Some of these get a bad rap, but they can be surprisingly effective when used correctly.
Your toddler has some pretty big ups and downs—one minute she’s counting to 20 like a genius and the next she’s got her brother in a headlock because he stole a goldfish from her. Sure, she’s figuring out boundaries and “asserting her independence,” but how can you change those lessons from destructive to constructive? Let’s talk about a range of discipline techniques to help you out.
1. Try Timeouts
Because they are a negative form of discipline, timeouts can get a bad rap nowadays. And I certainly wouldn’t recommend them for anything related to the potty, food or tantrums. But timeouts are still a go-to strategy if she’s touching an outlet after repeated warnings, hitting a sibling or not coming to brush her teeth after you’ve asked her ten times. Here are a few keys to success:
- Nail down the logistics. Pick a boring place near the center of the action (a step works great) and aim for a minute for every year old.
- Get everyone on the same page. Kids are master manipulators—if they can get away with something under dad’s watch but not mom’s, they’ll work him every time. It’s confusing for kids when consequences aren’t consistent.
- Debrief after the timeout. Ask her why she got the timeout and what she can do different next time. Keep it short, give her a quick hug and move on. Rather than forcing an apology, try modeling concern for any human or animal victims instead.
- Avoid the pitfall of too many warnings. Toddlers will tiptoe that line like a ballerina, so just give one warning. Once your toddler knows you’re for real, a countdown becomes quite effective: “If you don’t put that phone down by the count of three, then you’re going to get a timeout. One … two … thank you for listening.”
2. Practice Positive Reinforcement
It can be especially frustrating for us working parents when the interactions we do have with our toddlers feel negative. You don’t want your kid to be in trouble all the time! Enter positive reinforcement, where you set up an incentive before the problem occurs. Let’s look at a few key points:
- Be very specific. It does not work to say, “If you’re good today, you can watch Curious George.” Focus on one frustrating behavior you want to eliminate. So if your child has been fighting the car seat lately, try this: “We’re going to go get in the car now. I’m bringing Spiderman with me. If you get into car seat right away, then you can have Spiderman! Does that sound like a good idea?”
- Reward him the right way. When you start, set a low bar for success. He’s smart—once he realizes he has the power to earn things through good behavior, he’ll be more inclined to do it again next time. Keep rewards small. Experiences, such as looking at pictures or listening to a favorite song, are ideal. Sticker charts are a great way to work towards a bigger prize. Take a piece of construction paper and write the grand prize at the bottom. Then draw five blank squares above it and you’re set.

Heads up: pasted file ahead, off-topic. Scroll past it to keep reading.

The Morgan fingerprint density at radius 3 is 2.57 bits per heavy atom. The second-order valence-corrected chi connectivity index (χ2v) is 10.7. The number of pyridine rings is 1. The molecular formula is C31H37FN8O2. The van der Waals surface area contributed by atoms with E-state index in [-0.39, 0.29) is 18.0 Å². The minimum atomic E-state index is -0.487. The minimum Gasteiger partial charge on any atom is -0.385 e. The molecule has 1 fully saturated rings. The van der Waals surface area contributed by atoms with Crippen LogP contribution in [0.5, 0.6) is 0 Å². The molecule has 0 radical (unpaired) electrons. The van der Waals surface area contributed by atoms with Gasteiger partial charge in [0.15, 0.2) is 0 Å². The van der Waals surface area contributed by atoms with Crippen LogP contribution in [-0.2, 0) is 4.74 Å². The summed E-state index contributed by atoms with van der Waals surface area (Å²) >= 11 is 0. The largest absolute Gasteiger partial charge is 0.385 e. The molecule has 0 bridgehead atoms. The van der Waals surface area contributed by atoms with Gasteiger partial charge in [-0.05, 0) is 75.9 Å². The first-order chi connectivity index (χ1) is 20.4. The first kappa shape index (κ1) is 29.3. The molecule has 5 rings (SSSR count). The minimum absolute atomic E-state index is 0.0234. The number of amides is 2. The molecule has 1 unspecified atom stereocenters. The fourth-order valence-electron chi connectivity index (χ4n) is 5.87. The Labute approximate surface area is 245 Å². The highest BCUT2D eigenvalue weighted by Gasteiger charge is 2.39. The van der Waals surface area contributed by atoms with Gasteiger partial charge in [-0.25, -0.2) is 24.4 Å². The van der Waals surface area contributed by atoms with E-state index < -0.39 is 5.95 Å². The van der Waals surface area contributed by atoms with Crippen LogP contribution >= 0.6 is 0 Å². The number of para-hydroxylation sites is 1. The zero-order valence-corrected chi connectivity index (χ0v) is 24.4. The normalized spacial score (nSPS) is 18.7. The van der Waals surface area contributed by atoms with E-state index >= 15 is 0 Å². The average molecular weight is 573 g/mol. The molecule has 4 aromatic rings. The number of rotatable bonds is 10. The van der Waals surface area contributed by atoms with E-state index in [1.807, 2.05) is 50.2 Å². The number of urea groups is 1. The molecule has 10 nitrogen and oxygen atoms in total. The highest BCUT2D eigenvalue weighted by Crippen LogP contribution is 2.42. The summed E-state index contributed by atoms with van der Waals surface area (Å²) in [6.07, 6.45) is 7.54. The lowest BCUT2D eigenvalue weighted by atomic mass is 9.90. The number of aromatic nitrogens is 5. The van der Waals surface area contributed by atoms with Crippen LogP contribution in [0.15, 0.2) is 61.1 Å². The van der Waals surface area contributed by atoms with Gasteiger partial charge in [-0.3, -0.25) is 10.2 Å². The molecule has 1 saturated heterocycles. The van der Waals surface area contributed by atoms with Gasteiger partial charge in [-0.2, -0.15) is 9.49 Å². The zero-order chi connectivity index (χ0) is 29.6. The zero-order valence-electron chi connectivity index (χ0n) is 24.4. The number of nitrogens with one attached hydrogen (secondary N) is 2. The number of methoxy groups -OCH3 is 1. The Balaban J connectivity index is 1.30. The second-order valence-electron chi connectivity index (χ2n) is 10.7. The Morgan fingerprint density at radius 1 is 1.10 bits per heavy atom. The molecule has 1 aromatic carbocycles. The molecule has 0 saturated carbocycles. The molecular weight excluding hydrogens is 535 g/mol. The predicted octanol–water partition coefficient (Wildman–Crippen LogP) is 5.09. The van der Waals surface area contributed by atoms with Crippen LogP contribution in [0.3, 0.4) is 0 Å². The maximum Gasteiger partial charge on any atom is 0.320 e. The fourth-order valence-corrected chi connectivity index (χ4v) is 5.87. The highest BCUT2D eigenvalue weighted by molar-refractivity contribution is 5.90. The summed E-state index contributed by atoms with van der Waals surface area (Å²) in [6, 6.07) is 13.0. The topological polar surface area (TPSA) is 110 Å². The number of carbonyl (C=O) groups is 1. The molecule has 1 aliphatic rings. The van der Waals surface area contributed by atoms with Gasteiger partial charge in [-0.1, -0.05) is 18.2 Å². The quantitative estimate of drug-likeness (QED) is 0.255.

3. Employ “The Circle of Trust”
Dinnertime can be ground zero for your toddler’s bad behavior. Bedtime is in 30 minutes, but she’s feeding mashed potatoes to the dog and shaking milk onto her head. I already told you that timeouts aren’t great for food problems, so what can you do? Let me explain the circle of trust. (Yes, I know I stole it from Robert DeNiro in Meet the Fockers.) When your kiddo repeats the bad behavior you want to discourage, you quickly push her high chair or booster back a couple of feet from the table and go about your eating as if nothing happened. After 30 seconds you ask her if she’s ready to come back to the table and warn her that if she throws food again she’ll be pushed away. Toddlers are quite sensitive to being “out of the circle,” and this is a great low-stress way of changing behavior for the better at mealtime.
4. Make Floor Time
I love floor time. It’s a simple but powerful “backdoor” discipline technique, particularly useful when your toddler is caught in a cycle of seeking negative attention from you. Weekday evenings are a setup for these bad behavior cycles—you have 90 minutes to make dinner, feed your kid, play with him and get him ready for bed. But that fast-paced agenda doesn’t feel so much like attention to him, so he gets it by acting out. Dr. Stanley Greenspan was a child psychiatrist who developed floor time over 40 years ago for kids with autism. But in its simple form it can be a secret weapon for all parents. Try to set aside fifteen minutes several times per week where you are literally down on the floor with your child following his lead. He’s the boss—even if it’s super silly, resist the urge to redirect him. This gives him the attention he craves in a healthier way, and you’re going to have more happy time with your kid. Whichever technique you’re using with your toddler, remember to think firm but loving—be confident in your bond and in the person you’re trying to raise!
Dr. Luke Voytas is the author of Beyond the Checkup from Birth to Age Four: A Pediatrician's Guide to Calm, Confident Parenting. He is a full-time pediatrician at Evergreen Pediatrics in Vancouver, WA. He has also served as the chair of pediatrics at PeaceHealth Southwest Medical Center, the largest hospital in southwest Washington. He is known for his ability to help even the most anxious parents learn to feel confident about what they're doing for their kids. He lives in Portland, OR, with his wife (who is also a pediatrician) and their kids.
Written by Luke Voytas M.D. for Working Mother and legally licensed through the Matcha publisher network. Please direct all licensing questions to email@example.com.
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